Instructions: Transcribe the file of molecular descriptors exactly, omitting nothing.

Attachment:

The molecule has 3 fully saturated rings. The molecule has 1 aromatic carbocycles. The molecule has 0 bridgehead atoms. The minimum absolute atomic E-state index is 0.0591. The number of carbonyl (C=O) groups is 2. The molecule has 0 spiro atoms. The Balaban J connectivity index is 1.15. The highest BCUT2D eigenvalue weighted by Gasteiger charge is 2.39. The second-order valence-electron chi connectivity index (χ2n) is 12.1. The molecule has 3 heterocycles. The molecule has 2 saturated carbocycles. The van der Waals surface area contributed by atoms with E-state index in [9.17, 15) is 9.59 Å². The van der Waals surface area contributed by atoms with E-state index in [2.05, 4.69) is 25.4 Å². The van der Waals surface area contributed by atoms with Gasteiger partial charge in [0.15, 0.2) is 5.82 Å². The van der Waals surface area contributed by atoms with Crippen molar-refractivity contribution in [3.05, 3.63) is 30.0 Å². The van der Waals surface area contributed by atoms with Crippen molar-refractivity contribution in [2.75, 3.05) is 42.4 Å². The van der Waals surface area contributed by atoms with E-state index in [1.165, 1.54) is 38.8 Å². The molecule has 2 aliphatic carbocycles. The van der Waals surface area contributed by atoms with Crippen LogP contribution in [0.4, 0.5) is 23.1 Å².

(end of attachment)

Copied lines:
The molecule has 3 fully saturated rings. The molecule has 1 aromatic carbocycles. The molecule has 0 bridgehead atoms. The minimum absolute atomic E-state index is 0.0591. The number of carbonyl (C=O) groups is 2. The molecule has 0 spiro atoms. The Balaban J connectivity index is 1.15. The highest BCUT2D eigenvalue weighted by Gasteiger charge is 2.39. The second-order valence-electron chi connectivity index (χ2n) is 12.1. The molecule has 3 heterocycles. The molecule has 2 saturated carbocycles. The van der Waals surface area contributed by atoms with E-state index in [9.17, 15) is 9.59 Å². The van der Waals surface area contributed by atoms with E-state index in [2.05, 4.69) is 25.4 Å². The van der Waals surface area contributed by atoms with Gasteiger partial charge in [0.15, 0.2) is 5.82 Å². The van der Waals surface area contributed by atoms with Crippen molar-refractivity contribution in [3.05, 3.63) is 30.0 Å². The van der Waals surface area contributed by atoms with Crippen molar-refractivity contribution in [2.75, 3.05) is 42.4 Å². The van der Waals surface area contributed by atoms with E-state index in [1.165, 1.54) is 38.8 Å². The molecule has 2 aliphatic carbocycles. The van der Waals surface area contributed by atoms with Crippen LogP contribution in [0.4, 0.5) is 23.1 Å².